The War That Never Ends

[Mahabharata battlefield]“Everyone has to bear the actions and reactions of time as long as one is within the conditions of the material world. Yudhishthira should not think that he had committed sins in his previous birth and is suffering the consequence. Even the most pious has to suffer the condition of material nature. But a pious man is faithful to the Lord, for he is guided by the bona fide brahmana and Vaishnava following the religious principles. These three guiding principles should be the aim of life.” (Shrila Prabhupada, Shrimad Bhagavatam, 1.9.14 Purport)

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Friend1: You solve one problem, only to get another one right away.

Friend2: Sums up life.

Friend1: It gets a little daunting at times.

Friend2: For sure.

Friend1: I was thinking particularly of Maharaja Yudhishthira.

Friend2: What exactly about?

Friend1: The way he felt after the Bharata War.

Friend2: Oh yeah, he was pretty bummed out.

Friend1: He is the son of the god of justice, Yamaraja. Yudhishthira didn’t do anything wrong.

Friend2: And yet he still felt terrible.

Friend1: It was something like trauma, PTSD. Do you think that’s a real thing?

Friend2: Why would you ask? You don’t think mass death going down in front of your eyes will make an impact?

Friend1: I’m sure it does, but what about the issue of trauma? Is that discussed in the Vedas?

Friend2: There is the constant toggling between happiness and distress, sukha and duhkha. You could say that trauma is a more protracted form of duhkha.

Friend1: I see.

[Mahabharata battlefield]Friend2: It’s likely the world has never seen such a death toll. The Bharata War was amazing. Only a few people survived. The five Pandava brothers were victorious.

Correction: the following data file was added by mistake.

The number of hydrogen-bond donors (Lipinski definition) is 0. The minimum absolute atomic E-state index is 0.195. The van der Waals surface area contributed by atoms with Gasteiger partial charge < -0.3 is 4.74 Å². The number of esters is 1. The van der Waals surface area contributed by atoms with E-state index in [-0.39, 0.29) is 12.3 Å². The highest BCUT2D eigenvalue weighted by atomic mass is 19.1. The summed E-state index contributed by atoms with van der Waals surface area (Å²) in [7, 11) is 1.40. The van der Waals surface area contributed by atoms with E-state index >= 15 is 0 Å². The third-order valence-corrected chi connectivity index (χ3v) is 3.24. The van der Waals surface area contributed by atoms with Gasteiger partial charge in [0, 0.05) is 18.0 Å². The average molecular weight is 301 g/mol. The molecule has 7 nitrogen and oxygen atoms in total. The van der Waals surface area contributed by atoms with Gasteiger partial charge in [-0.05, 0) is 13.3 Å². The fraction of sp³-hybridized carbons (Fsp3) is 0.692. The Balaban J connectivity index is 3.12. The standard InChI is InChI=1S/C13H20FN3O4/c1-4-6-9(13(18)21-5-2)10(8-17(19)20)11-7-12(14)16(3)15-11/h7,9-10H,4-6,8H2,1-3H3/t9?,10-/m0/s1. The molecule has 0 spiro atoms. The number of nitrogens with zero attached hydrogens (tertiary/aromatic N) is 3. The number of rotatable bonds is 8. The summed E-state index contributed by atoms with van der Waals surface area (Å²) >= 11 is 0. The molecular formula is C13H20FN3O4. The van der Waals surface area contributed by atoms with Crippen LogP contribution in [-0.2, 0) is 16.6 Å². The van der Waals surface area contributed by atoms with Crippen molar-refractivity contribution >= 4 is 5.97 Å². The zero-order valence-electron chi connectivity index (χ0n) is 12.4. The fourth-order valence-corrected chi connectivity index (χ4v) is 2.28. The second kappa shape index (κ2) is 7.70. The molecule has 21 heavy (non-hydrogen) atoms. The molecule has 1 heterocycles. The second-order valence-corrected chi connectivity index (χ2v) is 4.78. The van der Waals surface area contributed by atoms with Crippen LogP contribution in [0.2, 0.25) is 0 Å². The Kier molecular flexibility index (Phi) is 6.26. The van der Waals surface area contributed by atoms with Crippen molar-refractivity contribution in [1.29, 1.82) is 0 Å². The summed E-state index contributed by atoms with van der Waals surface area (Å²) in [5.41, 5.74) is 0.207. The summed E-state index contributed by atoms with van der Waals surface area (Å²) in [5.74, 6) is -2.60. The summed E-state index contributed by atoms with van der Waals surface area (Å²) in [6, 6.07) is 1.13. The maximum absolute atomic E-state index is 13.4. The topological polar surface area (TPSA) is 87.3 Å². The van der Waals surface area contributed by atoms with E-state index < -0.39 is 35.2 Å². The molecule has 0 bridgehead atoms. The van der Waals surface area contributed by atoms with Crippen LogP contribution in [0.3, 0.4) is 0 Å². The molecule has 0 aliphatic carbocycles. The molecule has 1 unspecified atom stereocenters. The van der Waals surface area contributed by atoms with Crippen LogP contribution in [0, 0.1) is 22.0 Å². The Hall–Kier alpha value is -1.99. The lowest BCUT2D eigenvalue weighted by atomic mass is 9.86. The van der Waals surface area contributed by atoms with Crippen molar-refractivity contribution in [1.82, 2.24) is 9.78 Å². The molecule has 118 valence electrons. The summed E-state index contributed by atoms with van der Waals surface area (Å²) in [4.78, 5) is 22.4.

Friend1: That’s because they had Krishna on their side.

Friend2: Yes, the Supreme Personality of Godhead is the ultimate objective. He is the reason to follow dharma. Whatever you do to please Him, that is righteous.

Friend1: Okay, then why did Yudhishthira feel so bad? In the Shrimad Bhagavatam we find that no one could pacify him.

Friend2: Well, that was intentional. It was Krishna’s desire to further glorify Bhishmadeva, the elderly personality respected by both sides in the war. When Yudhishthira was lamenting after the victory, Krishna brought the Pandava brothers over to Bhishmadeva, who was lying on the battlefield about to quit his body.

Friend1: I see. And then from the words of the respected person Yudhishthira felt better?

[Bhishma nearing time of death]Friend2: That is the only way to solve the mystery of life. Bhishma started by saying that everything happens because of kala, which is time. You can’t do anything about it. Lament if you choose, but time moves on. That is part of living in the material world.

Friend1: Yeah, pious people like Yudhishthira suffered distress; even after he achieved the greatest success in removing the influence of wicked characters from the world.

Friend2: The idea is to get out of the material world. Learn to cope using the weapon of knowledge. Make sure to get devotion to God the person. The bona fide representative and others following that devotion through religious principles help to keep you devoted to Him.

Friend1: Yudhishthira had that in high supply. Krishna was his cousin, after all. Vyasadeva was in the family. So was Bhishma. Are you saying that is the only way to get over trauma, which is like a war that never ends?

Friend2: Trauma can be from anything; remember that. Look at Yudhishthira’s case. There was trauma from success. The way to get over the conditions in duality is devotion. Everyone in the material world is suffering, and there is only one way out of that predicament.

In Closing:

Success even into depression to send,

Trauma like war to never end.

Yudhishthira the most pious of all,

But from regret difficulty standing tall.

Krishna’s plan, to Bhishmadeva went,

Days in hearing timeless wisdom spent.

The same for everyone escaping the way,

In bhakti no more in duality to stay.

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